1. What is focus group interview
    1. a qualitative research method
      1. gather insights and opinions from a small group of individuals
    2. bringing together a selected group
      1. share common characteristics or experiences
    3. asking open-ended questions
    4. encouraging participants to express their thoughts and opinions
      1. provide a deeper understanding of participants' perspectives
  2. Focus group interview vs. One-to-one semi-structured interview
    1. a small group of participants (typically 6-10 people)
      1. one-to-one semi-structured interview
    2. allow for interactions among participants
      1. focus solely on the individual participant's thoughts
    3. broader range of opinions and insights as multiple participants contribute to the discussion.
      1. allow for a deeper exploration of an individual's experiences, as the interviewer can ask follow-up questions and probe specific areas of interest.
    4. participants can be influenced by each other's opinions or conform to social norms within the group
      1. individual participant's responses are not influenced by other participants
        1. independent perspective
    5. coordinating the schedules of multiple participants
      1. scheduled individually, allowing for greater flexibility.
  3. Sampling for focus group interview
    1. Purposive (Strategic) sampling
    2. Illustration (Reichstadt et al. 2007)
      1. Strategy of reaching out:
        1. ● Posting flyers at various target facilities
        2. ● Obtaining recommendations from facility staff and participants (=> snowball)
      2. sample should not be too small
        1. difficult to develop a convincing explanation
        2. hard for one to make meaningful comparisons between groups
      3. sample should not be too large
        1. makes it hard to generaterich data for understandingmeanings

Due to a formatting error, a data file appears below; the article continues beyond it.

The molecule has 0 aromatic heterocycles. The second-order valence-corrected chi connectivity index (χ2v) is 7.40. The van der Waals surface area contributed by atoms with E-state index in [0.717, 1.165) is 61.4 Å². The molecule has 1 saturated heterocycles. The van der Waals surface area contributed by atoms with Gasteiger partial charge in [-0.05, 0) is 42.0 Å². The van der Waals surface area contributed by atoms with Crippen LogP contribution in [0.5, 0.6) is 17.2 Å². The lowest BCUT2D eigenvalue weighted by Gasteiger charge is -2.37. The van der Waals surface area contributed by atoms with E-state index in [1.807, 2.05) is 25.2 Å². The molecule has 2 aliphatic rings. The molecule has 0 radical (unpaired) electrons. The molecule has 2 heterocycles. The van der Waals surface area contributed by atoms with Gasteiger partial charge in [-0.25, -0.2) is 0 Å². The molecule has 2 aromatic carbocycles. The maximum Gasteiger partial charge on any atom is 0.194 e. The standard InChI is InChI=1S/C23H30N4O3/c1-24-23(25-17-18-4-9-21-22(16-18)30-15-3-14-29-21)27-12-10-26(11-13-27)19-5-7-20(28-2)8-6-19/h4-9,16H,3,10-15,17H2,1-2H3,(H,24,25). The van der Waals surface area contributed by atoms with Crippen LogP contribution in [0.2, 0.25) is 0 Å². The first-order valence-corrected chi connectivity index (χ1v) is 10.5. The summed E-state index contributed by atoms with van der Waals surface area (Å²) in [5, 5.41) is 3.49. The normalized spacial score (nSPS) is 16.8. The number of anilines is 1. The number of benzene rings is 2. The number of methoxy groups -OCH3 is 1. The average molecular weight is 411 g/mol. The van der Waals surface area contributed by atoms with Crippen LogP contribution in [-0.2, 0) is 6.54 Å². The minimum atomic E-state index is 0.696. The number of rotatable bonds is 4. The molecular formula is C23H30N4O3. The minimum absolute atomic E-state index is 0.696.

2. but
          1. , overrecruitment of participants may be required
          2. participants’ ‘no-show’
      4. people reached total : aged 60-99
        1. 3 and 4 focus groups respectively from each of the 2 continuing-care retirement communities
        2. > 2 focus groups from 1 community continuing education programme
    3. Data collection from more focus group interviews can be stopped when:
      1. Comments and patterns of responses begin to repeat
      2. they can generate an approximate explanation about the concerned social phenomenon
    4. Large groups (>8) are not favoured
      1. harder to respond to viewpoints raised by different individuals
      2. higher tendency for one person to dominate the discussion,
      3. fewer opportunities of disagreements and lower diversity of viewpoints
      4. whether group dynamics maydiscourage some from voicing dissenting views
        1. Strategic grouping
          1. ● Non-Chinese students
          2. ● Local Chinese students
          3. ● Mainland Chinese students
  4. principles adopted
    1. Starting points
      1. icebreaking and rapport-building
      2. Questions should be sensitive
      3. broader societal context
    2. ● Emphasis on inviting participants’ sharing of perspectives
    3. ● Room for disagreements, debates, or sharing of new/unexpected insights
  5. explore participants' attitudes, beliefs, perceptions, and experiences